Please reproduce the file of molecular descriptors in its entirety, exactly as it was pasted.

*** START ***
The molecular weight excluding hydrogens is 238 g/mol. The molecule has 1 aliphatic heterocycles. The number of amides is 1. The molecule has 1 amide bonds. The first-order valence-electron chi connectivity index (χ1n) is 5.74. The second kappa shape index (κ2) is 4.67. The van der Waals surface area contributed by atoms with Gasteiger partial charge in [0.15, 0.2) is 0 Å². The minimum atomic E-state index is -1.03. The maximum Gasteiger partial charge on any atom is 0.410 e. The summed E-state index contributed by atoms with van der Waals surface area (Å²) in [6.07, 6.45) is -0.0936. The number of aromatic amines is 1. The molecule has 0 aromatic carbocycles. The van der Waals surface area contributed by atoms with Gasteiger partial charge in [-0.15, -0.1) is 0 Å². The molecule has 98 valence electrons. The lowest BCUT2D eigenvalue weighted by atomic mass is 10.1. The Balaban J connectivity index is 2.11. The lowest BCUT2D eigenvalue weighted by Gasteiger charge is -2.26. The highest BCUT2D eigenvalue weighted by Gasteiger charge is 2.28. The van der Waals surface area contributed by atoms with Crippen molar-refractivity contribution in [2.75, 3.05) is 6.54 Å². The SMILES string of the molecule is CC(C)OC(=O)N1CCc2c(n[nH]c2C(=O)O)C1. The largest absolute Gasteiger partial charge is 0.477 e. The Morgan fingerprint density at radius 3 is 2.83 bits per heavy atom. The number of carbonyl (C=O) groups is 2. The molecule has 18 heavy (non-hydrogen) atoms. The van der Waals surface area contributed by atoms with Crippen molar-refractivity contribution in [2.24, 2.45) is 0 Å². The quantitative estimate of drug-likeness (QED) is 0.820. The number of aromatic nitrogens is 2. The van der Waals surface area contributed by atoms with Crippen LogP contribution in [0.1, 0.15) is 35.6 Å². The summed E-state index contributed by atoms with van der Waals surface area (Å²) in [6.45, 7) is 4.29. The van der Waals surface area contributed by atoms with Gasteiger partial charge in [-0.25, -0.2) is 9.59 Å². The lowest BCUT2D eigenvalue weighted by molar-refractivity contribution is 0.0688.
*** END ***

The molecular weight excluding hydrogens is 238 g/mol. The molecule has 1 aliphatic heterocycles. The number of amides is 1. The molecule has 1 amide bonds. The first-order valence-electron chi connectivity index (χ1n) is 5.74. The second kappa shape index (κ2) is 4.67. The van der Waals surface area contributed by atoms with Gasteiger partial charge in [0.15, 0.2) is 0 Å². The minimum atomic E-state index is -1.03. The maximum Gasteiger partial charge on any atom is 0.410 e. The summed E-state index contributed by atoms with van der Waals surface area (Å²) in [6.07, 6.45) is -0.0936. The number of aromatic amines is 1. The molecule has 0 aromatic carbocycles. The van der Waals surface area contributed by atoms with Gasteiger partial charge in [-0.15, -0.1) is 0 Å². The molecule has 98 valence electrons. The lowest BCUT2D eigenvalue weighted by atomic mass is 10.1. The Balaban J connectivity index is 2.11. The lowest BCUT2D eigenvalue weighted by Gasteiger charge is -2.26. The highest BCUT2D eigenvalue weighted by Gasteiger charge is 2.28. The van der Waals surface area contributed by atoms with Crippen molar-refractivity contribution in [2.75, 3.05) is 6.54 Å². The SMILES string of the molecule is CC(C)OC(=O)N1CCc2c(n[nH]c2C(=O)O)C1. The largest absolute Gasteiger partial charge is 0.477 e. The Morgan fingerprint density at radius 3 is 2.83 bits per heavy atom. The number of carbonyl (C=O) groups is 2. The molecule has 18 heavy (non-hydrogen) atoms. The van der Waals surface area contributed by atoms with Crippen molar-refractivity contribution in [2.24, 2.45) is 0 Å². The quantitative estimate of drug-likeness (QED) is 0.820. The number of aromatic nitrogens is 2. The van der Waals surface area contributed by atoms with Crippen LogP contribution in [0.1, 0.15) is 35.6 Å². The summed E-state index contributed by atoms with van der Waals surface area (Å²) in [6.45, 7) is 4.29. The van der Waals surface area contributed by atoms with Gasteiger partial charge in [-0.25, -0.2) is 9.59 Å². The lowest BCUT2D eigenvalue weighted by molar-refractivity contribution is 0.0688.